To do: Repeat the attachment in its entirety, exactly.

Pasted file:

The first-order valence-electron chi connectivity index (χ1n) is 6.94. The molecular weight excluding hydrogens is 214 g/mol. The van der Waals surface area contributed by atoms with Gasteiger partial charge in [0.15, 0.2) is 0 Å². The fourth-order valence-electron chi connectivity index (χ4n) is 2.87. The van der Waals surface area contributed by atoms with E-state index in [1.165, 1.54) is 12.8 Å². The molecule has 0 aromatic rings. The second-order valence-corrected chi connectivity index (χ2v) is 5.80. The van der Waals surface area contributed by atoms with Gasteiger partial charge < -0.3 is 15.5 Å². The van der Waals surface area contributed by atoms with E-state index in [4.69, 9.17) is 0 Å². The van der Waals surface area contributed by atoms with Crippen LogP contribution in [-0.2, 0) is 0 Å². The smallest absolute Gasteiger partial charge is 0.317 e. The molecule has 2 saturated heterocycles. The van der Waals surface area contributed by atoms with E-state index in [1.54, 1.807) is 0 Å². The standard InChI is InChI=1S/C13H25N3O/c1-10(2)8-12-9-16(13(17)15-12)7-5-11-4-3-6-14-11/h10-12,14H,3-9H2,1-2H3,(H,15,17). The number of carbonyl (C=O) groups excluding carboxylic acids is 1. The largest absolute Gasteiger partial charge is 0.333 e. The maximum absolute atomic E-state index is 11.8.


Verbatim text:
The first-order valence-electron chi connectivity index (χ1n) is 6.94. The molecular weight excluding hydrogens is 214 g/mol. The van der Waals surface area contributed by atoms with Gasteiger partial charge in [0.15, 0.2) is 0 Å². The fourth-order valence-electron chi connectivity index (χ4n) is 2.87. The van der Waals surface area contributed by atoms with E-state index in [1.165, 1.54) is 12.8 Å². The molecule has 0 aromatic rings. The second-order valence-corrected chi connectivity index (χ2v) is 5.80. The van der Waals surface area contributed by atoms with Gasteiger partial charge < -0.3 is 15.5 Å². The van der Waals surface area contributed by atoms with E-state index in [4.69, 9.17) is 0 Å². The van der Waals surface area contributed by atoms with Crippen LogP contribution in [-0.2, 0) is 0 Å². The smallest absolute Gasteiger partial charge is 0.317 e. The molecule has 2 saturated heterocycles. The van der Waals surface area contributed by atoms with E-state index in [1.54, 1.807) is 0 Å². The standard InChI is InChI=1S/C13H25N3O/c1-10(2)8-12-9-16(13(17)15-12)7-5-11-4-3-6-14-11/h10-12,14H,3-9H2,1-2H3,(H,15,17). The number of carbonyl (C=O) groups excluding carboxylic acids is 1. The largest absolute Gasteiger partial charge is 0.333 e. The maximum absolute atomic E-state index is 11.8.